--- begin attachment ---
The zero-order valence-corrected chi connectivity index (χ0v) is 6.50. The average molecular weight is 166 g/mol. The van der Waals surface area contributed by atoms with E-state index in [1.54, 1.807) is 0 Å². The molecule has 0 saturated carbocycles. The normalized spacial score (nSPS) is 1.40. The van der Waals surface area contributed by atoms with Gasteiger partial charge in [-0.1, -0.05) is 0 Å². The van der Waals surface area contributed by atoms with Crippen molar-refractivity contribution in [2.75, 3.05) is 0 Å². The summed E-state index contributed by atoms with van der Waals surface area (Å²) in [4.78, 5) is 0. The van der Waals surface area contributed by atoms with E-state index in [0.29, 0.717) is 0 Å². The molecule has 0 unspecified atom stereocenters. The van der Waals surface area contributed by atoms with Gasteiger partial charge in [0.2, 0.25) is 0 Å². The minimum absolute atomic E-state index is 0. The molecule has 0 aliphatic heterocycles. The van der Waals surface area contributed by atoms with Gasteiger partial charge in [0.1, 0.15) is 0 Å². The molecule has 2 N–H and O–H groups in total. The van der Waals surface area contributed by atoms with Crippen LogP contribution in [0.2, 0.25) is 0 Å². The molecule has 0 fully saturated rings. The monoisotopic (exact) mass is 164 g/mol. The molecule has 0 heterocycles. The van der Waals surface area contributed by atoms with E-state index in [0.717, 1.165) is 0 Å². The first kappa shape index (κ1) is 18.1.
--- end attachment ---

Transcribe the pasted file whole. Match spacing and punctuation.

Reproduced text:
The zero-order valence-corrected chi connectivity index (χ0v) is 6.50. The average molecular weight is 166 g/mol. The van der Waals surface area contributed by atoms with E-state index in [1.54, 1.807) is 0 Å². The molecule has 0 saturated carbocycles. The normalized spacial score (nSPS) is 1.40. The van der Waals surface area contributed by atoms with Gasteiger partial charge in [-0.1, -0.05) is 0 Å². The van der Waals surface area contributed by atoms with Crippen molar-refractivity contribution in [2.75, 3.05) is 0 Å². The summed E-state index contributed by atoms with van der Waals surface area (Å²) in [4.78, 5) is 0. The van der Waals surface area contributed by atoms with E-state index in [0.29, 0.717) is 0 Å². The molecule has 0 unspecified atom stereocenters. The van der Waals surface area contributed by atoms with Gasteiger partial charge in [0.2, 0.25) is 0 Å². The minimum absolute atomic E-state index is 0. The molecule has 0 aliphatic heterocycles. The van der Waals surface area contributed by atoms with Gasteiger partial charge in [0.1, 0.15) is 0 Å². The molecule has 2 N–H and O–H groups in total. The van der Waals surface area contributed by atoms with Crippen LogP contribution in [0.2, 0.25) is 0 Å². The molecule has 0 fully saturated rings. The monoisotopic (exact) mass is 164 g/mol. The molecule has 0 heterocycles. The van der Waals surface area contributed by atoms with E-state index in [0.717, 1.165) is 0 Å². The first kappa shape index (κ1) is 18.1.